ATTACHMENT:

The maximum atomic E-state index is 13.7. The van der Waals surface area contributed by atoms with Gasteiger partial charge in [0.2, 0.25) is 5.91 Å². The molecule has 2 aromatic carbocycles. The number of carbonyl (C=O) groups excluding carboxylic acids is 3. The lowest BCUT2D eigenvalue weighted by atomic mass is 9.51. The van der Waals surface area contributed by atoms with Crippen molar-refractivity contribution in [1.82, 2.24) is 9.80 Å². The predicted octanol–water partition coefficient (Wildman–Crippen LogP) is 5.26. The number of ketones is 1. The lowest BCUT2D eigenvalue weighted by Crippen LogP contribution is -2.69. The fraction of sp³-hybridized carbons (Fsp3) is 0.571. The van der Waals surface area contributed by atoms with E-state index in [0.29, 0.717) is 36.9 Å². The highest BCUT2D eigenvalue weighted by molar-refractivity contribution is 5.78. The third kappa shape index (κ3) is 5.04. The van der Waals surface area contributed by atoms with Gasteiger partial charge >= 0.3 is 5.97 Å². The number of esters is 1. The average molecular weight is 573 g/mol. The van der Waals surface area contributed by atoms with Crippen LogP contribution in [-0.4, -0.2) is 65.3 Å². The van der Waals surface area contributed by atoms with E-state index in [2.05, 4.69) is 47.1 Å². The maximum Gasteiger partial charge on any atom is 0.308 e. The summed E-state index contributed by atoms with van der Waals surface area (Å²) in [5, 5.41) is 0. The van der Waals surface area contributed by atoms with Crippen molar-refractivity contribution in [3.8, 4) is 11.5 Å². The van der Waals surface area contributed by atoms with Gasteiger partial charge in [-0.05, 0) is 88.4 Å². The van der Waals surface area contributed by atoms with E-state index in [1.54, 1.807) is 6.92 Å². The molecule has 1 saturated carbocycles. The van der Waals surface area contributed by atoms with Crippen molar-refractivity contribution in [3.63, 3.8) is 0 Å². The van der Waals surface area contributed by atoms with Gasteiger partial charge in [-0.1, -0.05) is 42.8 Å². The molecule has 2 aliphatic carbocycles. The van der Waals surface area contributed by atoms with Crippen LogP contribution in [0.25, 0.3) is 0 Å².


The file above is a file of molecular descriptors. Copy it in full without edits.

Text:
The maximum atomic E-state index is 13.7. The van der Waals surface area contributed by atoms with Gasteiger partial charge in [0.2, 0.25) is 5.91 Å². The molecule has 2 aromatic carbocycles. The number of carbonyl (C=O) groups excluding carboxylic acids is 3. The lowest BCUT2D eigenvalue weighted by atomic mass is 9.51. The van der Waals surface area contributed by atoms with Crippen molar-refractivity contribution in [1.82, 2.24) is 9.80 Å². The predicted octanol–water partition coefficient (Wildman–Crippen LogP) is 5.26. The number of ketones is 1. The lowest BCUT2D eigenvalue weighted by Crippen LogP contribution is -2.69. The fraction of sp³-hybridized carbons (Fsp3) is 0.571. The van der Waals surface area contributed by atoms with E-state index in [0.29, 0.717) is 36.9 Å². The highest BCUT2D eigenvalue weighted by molar-refractivity contribution is 5.78. The third kappa shape index (κ3) is 5.04. The van der Waals surface area contributed by atoms with Gasteiger partial charge >= 0.3 is 5.97 Å². The number of esters is 1. The average molecular weight is 573 g/mol. The van der Waals surface area contributed by atoms with Crippen LogP contribution in [-0.4, -0.2) is 65.3 Å². The van der Waals surface area contributed by atoms with E-state index in [2.05, 4.69) is 47.1 Å². The maximum Gasteiger partial charge on any atom is 0.308 e. The summed E-state index contributed by atoms with van der Waals surface area (Å²) in [5, 5.41) is 0. The van der Waals surface area contributed by atoms with Crippen molar-refractivity contribution in [3.8, 4) is 11.5 Å². The van der Waals surface area contributed by atoms with Gasteiger partial charge in [-0.05, 0) is 88.4 Å². The van der Waals surface area contributed by atoms with E-state index in [1.54, 1.807) is 6.92 Å². The molecule has 1 saturated carbocycles. The van der Waals surface area contributed by atoms with Crippen molar-refractivity contribution in [3.63, 3.8) is 0 Å². The van der Waals surface area contributed by atoms with Gasteiger partial charge in [-0.1, -0.05) is 42.8 Å². The molecule has 2 aliphatic carbocycles. The van der Waals surface area contributed by atoms with Crippen LogP contribution in [0.25, 0.3) is 0 Å².